LIKE MANY Portland neighborhoods, little flare-ups of kitsch and chic have been popping up around St. Johns, though at a slower pace than in other areas of the city. But one surprising and welcome addition has been Anarres Infoshop and Community Space, a small converted garage located just off the main drag that, for a few days a week, is a buzzing hub for the city's punks and anarchists.
Named after the utopian planet from Ursula K. Le Guin's 1974 sci-fi allegory The Dispossessed, the humble volunteer-run spot is working to fill the sizable gap left behind by last year's closure of Laughing Horse Books. Like that shop, Anarres features a selection of progressively minded books and zines, and punk LPs and cassettes, while also opening its big sliding door for performances by bands and artists.
At the time the ragtag group of men and women who conceived of Anarres started making plans for the shop, the idea was to provide a complement to the already existing anarchist-minded spaces in the city.
"We wanted to be in North Portland, that was a must," says collective member Joel Brown. "At the time, both Laughing Horse and Red and Black [Café] were in Southeast. We wanted to have a space near where we lived."
The emphasis for all involved with Anarres has been on the second part of its name, community space. There are cozy couches and a foosball table, free wifi and cheap coffee. And there are resources like free condoms, a needle exchange, and a lending library offering a range of literature, graphic novels, and sociopolitical nonfiction.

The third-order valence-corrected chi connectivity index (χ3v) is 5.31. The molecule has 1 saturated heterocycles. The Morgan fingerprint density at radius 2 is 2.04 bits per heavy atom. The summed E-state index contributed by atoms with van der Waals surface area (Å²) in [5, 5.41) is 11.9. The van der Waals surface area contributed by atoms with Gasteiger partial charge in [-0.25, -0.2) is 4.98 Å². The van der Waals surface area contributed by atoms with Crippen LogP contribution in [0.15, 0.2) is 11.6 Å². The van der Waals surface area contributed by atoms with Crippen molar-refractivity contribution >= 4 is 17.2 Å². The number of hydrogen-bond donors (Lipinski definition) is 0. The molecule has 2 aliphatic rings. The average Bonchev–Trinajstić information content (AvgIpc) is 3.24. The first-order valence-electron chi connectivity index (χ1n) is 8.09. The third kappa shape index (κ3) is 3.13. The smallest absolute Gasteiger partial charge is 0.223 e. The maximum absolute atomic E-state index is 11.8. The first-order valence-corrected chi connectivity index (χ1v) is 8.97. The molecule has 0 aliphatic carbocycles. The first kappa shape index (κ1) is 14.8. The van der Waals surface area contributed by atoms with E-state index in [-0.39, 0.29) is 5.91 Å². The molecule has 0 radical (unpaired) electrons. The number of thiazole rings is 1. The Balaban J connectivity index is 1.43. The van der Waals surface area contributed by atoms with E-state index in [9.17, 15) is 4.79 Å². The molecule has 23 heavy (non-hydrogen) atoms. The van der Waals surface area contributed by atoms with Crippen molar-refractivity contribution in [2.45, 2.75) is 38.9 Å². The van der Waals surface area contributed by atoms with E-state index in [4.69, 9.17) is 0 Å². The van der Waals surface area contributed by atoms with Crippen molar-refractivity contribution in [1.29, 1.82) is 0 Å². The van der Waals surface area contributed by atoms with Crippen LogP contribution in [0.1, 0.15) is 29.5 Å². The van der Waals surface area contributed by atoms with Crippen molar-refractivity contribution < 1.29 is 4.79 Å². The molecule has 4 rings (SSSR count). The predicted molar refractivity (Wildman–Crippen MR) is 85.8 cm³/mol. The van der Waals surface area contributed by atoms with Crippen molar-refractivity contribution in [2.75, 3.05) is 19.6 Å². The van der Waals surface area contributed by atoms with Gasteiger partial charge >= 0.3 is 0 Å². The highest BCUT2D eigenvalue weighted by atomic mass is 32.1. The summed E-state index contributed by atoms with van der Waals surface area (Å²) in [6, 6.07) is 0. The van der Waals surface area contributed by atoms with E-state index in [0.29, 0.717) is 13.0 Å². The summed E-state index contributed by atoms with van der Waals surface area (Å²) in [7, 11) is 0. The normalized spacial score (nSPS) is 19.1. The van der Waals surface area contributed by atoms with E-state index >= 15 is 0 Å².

In addition, there's a larger goval of connecting with the residents of St. Johns and providing resources that the neighborhood is lacking.
"The idea is not to just come in here and say, 'This is what we think you need,'" says collective member Sam Miller, "but rather to engage in a dialogue with the community and see what we can bring using our own experience."
Having only been open for about four months, the space is still finding its feet. Though it's received positive feedback from neighbors and students at nearby Roosevelt High School, Anarres' location, right behind a big purple building on North Alma, has made it difficult to generate foot traffic. (Another small detail: The shop doesn't have a bathroom.)
What will surely help Anarres thrive is the energy of the people behind it. During the group's weekly meeting that I sat in on, the seven members bounced around a bunch of ideas, including a women's hiphop showcase, screening films, and hosting poetry readings. And true to Anarres' collectivist spirit, everyone got their say in the discussion and every potential event was voted on.
"I think we have as many goals as we have members," says Miller. "This space has been operating as a way for us to all come together and accomplish all those things. This is where the Venn diagram darkens."